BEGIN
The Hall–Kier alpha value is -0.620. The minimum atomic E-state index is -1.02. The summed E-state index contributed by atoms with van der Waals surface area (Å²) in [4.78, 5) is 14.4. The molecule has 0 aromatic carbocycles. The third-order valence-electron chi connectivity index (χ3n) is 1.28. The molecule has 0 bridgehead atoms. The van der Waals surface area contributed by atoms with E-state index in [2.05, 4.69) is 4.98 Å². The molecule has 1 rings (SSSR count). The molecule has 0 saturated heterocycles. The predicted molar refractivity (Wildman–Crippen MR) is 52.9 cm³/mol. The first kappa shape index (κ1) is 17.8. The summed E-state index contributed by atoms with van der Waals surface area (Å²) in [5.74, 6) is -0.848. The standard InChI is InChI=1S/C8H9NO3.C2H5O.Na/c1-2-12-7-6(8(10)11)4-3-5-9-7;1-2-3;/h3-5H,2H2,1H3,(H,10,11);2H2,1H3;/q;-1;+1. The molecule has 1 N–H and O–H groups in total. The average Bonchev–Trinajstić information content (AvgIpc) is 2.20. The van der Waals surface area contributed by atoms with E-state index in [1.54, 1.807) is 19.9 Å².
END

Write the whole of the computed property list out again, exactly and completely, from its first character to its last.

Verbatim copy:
The Hall–Kier alpha value is -0.620. The minimum atomic E-state index is -1.02. The summed E-state index contributed by atoms with van der Waals surface area (Å²) in [4.78, 5) is 14.4. The molecule has 0 aromatic carbocycles. The third-order valence-electron chi connectivity index (χ3n) is 1.28. The molecule has 0 bridgehead atoms. The van der Waals surface area contributed by atoms with E-state index in [2.05, 4.69) is 4.98 Å². The molecule has 1 rings (SSSR count). The molecule has 0 saturated heterocycles. The predicted molar refractivity (Wildman–Crippen MR) is 52.9 cm³/mol. The first kappa shape index (κ1) is 17.8. The summed E-state index contributed by atoms with van der Waals surface area (Å²) in [5.74, 6) is -0.848. The standard InChI is InChI=1S/C8H9NO3.C2H5O.Na/c1-2-12-7-6(8(10)11)4-3-5-9-7;1-2-3;/h3-5H,2H2,1H3,(H,10,11);2H2,1H3;/q;-1;+1. The molecule has 1 N–H and O–H groups in total. The average Bonchev–Trinajstić information content (AvgIpc) is 2.20. The van der Waals surface area contributed by atoms with E-state index in [1.54, 1.807) is 19.9 Å².